When I visited this past October I couldn’t believe how huge the entire event takes to complete. Considering the attraction is so huge and so spread around you must have a lot of security issues. How do you handle security?
A: We have more off-duty police officers on our property than most cities do during a given shift. I know this from experience since I'm a retired detective from Kingston NY Police Dept. We also have horse mounted patrols in our parking lot for security. ( This is a great asset) The mounted rider is 10 feet tall and can see a great distance. We have 2 EMT's on duty each night as well as NY State Certified Safety Officer at the attraction each night.
How many actors, ticket sellers, and security does it take to operate an attraction of your size? As a follow up question to that I’m guessing it take a bunch so does this limit the day you open? What I mean by that question is due to the fact that your place requires such a heavy amount of labor I would imagine you’d never consider opening on weekdays like a smaller warehouse type event.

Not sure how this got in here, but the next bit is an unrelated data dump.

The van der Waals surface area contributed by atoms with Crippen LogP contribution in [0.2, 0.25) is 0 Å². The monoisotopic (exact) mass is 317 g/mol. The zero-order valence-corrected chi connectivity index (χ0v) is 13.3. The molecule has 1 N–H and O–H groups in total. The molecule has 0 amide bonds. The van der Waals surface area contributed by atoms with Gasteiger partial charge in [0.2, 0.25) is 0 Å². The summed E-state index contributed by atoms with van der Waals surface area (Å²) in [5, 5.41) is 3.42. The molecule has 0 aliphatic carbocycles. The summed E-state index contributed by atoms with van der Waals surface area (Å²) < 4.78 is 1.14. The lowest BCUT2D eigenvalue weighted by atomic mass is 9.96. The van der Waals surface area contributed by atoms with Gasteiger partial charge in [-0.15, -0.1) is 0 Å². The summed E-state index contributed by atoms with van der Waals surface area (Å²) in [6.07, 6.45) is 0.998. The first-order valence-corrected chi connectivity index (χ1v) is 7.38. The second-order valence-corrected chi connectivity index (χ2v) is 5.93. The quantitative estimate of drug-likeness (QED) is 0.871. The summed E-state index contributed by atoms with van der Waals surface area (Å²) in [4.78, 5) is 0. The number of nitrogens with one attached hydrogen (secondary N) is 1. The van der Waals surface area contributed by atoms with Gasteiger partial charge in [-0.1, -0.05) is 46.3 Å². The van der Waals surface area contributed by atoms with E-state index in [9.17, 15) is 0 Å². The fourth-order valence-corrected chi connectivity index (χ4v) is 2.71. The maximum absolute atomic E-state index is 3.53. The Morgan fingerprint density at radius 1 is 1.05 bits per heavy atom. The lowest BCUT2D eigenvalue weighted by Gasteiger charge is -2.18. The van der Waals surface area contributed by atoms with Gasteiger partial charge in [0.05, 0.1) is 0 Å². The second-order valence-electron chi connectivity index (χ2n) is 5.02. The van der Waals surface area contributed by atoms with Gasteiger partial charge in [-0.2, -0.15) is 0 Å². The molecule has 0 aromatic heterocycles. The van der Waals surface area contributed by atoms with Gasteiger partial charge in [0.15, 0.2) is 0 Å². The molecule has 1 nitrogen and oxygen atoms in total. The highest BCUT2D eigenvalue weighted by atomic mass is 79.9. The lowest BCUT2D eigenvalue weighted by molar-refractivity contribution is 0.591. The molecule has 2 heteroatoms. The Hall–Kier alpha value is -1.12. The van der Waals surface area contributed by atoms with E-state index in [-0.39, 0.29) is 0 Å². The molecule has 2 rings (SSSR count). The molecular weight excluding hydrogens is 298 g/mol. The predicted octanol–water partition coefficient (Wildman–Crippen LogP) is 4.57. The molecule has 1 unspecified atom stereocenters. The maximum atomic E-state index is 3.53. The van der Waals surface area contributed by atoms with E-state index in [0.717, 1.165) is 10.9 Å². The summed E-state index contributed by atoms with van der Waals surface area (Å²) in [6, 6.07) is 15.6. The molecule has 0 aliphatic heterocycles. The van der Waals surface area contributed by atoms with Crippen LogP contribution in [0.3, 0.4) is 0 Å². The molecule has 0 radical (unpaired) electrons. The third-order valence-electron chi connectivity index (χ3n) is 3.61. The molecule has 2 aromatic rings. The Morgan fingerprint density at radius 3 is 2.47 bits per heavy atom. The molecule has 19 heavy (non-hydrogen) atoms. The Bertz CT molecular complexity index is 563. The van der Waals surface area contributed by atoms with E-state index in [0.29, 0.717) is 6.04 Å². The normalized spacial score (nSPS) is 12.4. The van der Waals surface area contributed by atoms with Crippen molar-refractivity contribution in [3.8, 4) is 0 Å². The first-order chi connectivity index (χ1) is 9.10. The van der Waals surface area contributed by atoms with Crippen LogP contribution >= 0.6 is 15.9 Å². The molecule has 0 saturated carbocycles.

A: We employee between 140 - 150 people. ( That is if they all show up) We actually over hire when we can so we can operate the attraction with a full acting staff. Also we have understudies for certain performances and illusions on the hayride. This total number includes: parking, tractor drivers, security, actors, food, gift shop, tickets and managers.
Believe it or not we run by reservations, which we have done since we started. This allows us to control our hours of operation and there are no empty gaps with no customers. This also gives the customer the freedom to shop, eat and enjoy the games and sideshow knowing they do not have to stand in a hayride line for hours. They know the time their hayride will leave and we run close to schedule.